When people hear about wills or planning for a will it immediately brings them to the thought of death. No one wants to think about death or dying but not having a will can create difficulties for loved ones. A will permits a person to make decisions on how their estate will be managed after death. It allows the person to decide how their personal property and and other assets will be handled instead of the state managing their estate.
If a person dies without a will they are said to have died “intestate” and essentially the law will make decisions about dissemination of the deceased person’s estate and assets based on tenants of Colorado law. Many people find this prospect as scary as thinking about death itself.
In Colorado in order to make a will the person must be 18, be of sound mind, know their assets and immediate family members, and know who they want to give their assets to. A will may be handwritten or typed but must be signed by the maker and dated. A properly executed will should also be witnessed by two uninterested parties and, ideally, notarized. A person can also appoint someone else to sign a will on his/her behalf. Colorado courts will generally accept a holographic (handwritten) or typed will but these wills are frequently found defective which may cause delay. People are normally surprised to hear that a will can be handwritten but there are many cases trial courts have heard that involved wills written on scraps of paper or napkins. And some of those will have been held to be legally valid.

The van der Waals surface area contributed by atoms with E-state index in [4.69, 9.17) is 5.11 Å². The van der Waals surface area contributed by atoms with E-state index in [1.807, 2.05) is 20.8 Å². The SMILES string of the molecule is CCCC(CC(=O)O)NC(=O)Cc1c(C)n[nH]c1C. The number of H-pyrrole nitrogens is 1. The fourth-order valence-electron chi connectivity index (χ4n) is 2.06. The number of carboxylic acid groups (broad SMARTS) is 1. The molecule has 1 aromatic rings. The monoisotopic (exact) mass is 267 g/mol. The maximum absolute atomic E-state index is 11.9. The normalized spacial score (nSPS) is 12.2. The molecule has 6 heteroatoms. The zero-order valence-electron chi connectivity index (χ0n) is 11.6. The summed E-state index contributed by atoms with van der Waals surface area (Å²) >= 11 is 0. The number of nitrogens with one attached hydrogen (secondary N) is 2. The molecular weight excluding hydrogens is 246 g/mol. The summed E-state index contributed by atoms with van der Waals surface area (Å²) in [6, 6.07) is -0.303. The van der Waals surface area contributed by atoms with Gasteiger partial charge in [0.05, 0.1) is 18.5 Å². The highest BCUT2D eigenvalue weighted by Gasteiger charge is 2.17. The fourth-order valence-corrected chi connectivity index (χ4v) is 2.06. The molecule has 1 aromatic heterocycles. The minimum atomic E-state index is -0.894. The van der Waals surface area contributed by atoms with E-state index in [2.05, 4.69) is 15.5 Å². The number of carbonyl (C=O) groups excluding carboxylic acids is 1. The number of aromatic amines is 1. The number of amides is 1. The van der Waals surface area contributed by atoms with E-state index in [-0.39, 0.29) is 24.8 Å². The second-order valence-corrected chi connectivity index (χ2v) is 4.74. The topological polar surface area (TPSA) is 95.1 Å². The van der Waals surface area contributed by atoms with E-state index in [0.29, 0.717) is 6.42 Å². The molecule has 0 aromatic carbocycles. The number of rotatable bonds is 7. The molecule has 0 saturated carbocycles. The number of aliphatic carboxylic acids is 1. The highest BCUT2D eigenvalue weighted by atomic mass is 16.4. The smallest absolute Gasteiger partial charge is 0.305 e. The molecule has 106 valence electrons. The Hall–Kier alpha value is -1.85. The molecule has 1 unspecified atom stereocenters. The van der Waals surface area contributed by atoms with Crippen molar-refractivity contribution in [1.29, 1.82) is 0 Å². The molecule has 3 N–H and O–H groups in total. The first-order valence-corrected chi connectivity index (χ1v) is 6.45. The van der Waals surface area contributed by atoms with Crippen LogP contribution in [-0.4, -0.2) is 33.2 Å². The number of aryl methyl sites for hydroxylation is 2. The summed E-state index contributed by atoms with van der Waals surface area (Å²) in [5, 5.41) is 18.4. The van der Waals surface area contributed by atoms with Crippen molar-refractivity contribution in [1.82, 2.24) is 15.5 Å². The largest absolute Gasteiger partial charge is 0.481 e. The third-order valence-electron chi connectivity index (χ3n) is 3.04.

It is best to speak with an attorney when writing a will as writing a will does require special skills. Most attorneys who handle wills will be able to write a will for you which will include all relevant language that will prevent unnecessary complications when it comes time to execute the will. In most cases, it is good advice to avoid pre-printed will forms you could otherwise purchase from a big box office supply store.
A will can be updated or changed at any time provided the person is still mentally competent. Upon a divorce, Colorado law states once a divorce is final the ex-spouse no longer has a claim. Upon a marriage, the new spouse will be entitled to the same shares they would receive if there was no will set up. Colorado law also provides protection for children born after the will was executed as long as there were no provisions in the will to specifically exclude them. Worried about someone claiming your estate against your wishes? A clause can be added to the will to disinherit a person who contests the will but it will only be valid if the heir does not have a good faith reason to contest the will.
by Brittney Jones